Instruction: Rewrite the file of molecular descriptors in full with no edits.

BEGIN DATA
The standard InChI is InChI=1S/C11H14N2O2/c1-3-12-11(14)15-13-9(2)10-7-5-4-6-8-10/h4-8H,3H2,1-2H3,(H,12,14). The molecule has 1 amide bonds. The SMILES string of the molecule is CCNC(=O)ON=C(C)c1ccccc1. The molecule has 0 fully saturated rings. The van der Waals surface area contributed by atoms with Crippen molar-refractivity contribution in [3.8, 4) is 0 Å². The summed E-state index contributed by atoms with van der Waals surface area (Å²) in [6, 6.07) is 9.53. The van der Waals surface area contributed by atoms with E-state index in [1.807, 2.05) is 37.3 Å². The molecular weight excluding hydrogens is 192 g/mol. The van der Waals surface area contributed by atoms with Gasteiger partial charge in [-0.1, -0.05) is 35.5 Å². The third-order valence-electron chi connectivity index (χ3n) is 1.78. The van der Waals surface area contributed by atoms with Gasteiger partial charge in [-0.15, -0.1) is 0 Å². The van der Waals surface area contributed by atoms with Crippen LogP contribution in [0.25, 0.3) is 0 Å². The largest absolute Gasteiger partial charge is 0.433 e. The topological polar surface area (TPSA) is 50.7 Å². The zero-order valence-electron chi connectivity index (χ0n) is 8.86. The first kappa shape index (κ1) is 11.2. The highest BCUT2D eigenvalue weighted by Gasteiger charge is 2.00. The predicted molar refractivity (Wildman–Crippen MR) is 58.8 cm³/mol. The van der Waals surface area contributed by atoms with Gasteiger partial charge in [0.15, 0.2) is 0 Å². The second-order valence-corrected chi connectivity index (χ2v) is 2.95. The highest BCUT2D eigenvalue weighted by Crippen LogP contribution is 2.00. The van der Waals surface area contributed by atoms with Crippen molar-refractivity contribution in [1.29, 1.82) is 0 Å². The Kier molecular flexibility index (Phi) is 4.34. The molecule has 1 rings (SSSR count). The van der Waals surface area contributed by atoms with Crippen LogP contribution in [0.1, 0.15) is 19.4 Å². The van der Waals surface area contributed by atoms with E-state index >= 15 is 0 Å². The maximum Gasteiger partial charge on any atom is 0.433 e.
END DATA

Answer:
The standard InChI is InChI=1S/C11H14N2O2/c1-3-12-11(14)15-13-9(2)10-7-5-4-6-8-10/h4-8H,3H2,1-2H3,(H,12,14). The molecule has 1 amide bonds. The SMILES string of the molecule is CCNC(=O)ON=C(C)c1ccccc1. The molecule has 0 fully saturated rings. The van der Waals surface area contributed by atoms with Crippen molar-refractivity contribution in [3.8, 4) is 0 Å². The summed E-state index contributed by atoms with van der Waals surface area (Å²) in [6, 6.07) is 9.53. The van der Waals surface area contributed by atoms with E-state index in [1.807, 2.05) is 37.3 Å². The molecular weight excluding hydrogens is 192 g/mol. The van der Waals surface area contributed by atoms with Gasteiger partial charge in [-0.1, -0.05) is 35.5 Å². The third-order valence-electron chi connectivity index (χ3n) is 1.78. The van der Waals surface area contributed by atoms with Gasteiger partial charge in [-0.15, -0.1) is 0 Å². The van der Waals surface area contributed by atoms with Crippen LogP contribution in [0.25, 0.3) is 0 Å². The largest absolute Gasteiger partial charge is 0.433 e. The topological polar surface area (TPSA) is 50.7 Å². The zero-order valence-electron chi connectivity index (χ0n) is 8.86. The first kappa shape index (κ1) is 11.2. The highest BCUT2D eigenvalue weighted by Gasteiger charge is 2.00. The predicted molar refractivity (Wildman–Crippen MR) is 58.8 cm³/mol. The van der Waals surface area contributed by atoms with Gasteiger partial charge in [0.15, 0.2) is 0 Å². The second-order valence-corrected chi connectivity index (χ2v) is 2.95. The highest BCUT2D eigenvalue weighted by Crippen LogP contribution is 2.00. The van der Waals surface area contributed by atoms with Crippen molar-refractivity contribution in [1.29, 1.82) is 0 Å². The Kier molecular flexibility index (Phi) is 4.34. The molecule has 1 rings (SSSR count). The van der Waals surface area contributed by atoms with Crippen LogP contribution in [0.1, 0.15) is 19.4 Å². The van der Waals surface area contributed by atoms with E-state index >= 15 is 0 Å². The maximum Gasteiger partial charge on any atom is 0.433 e.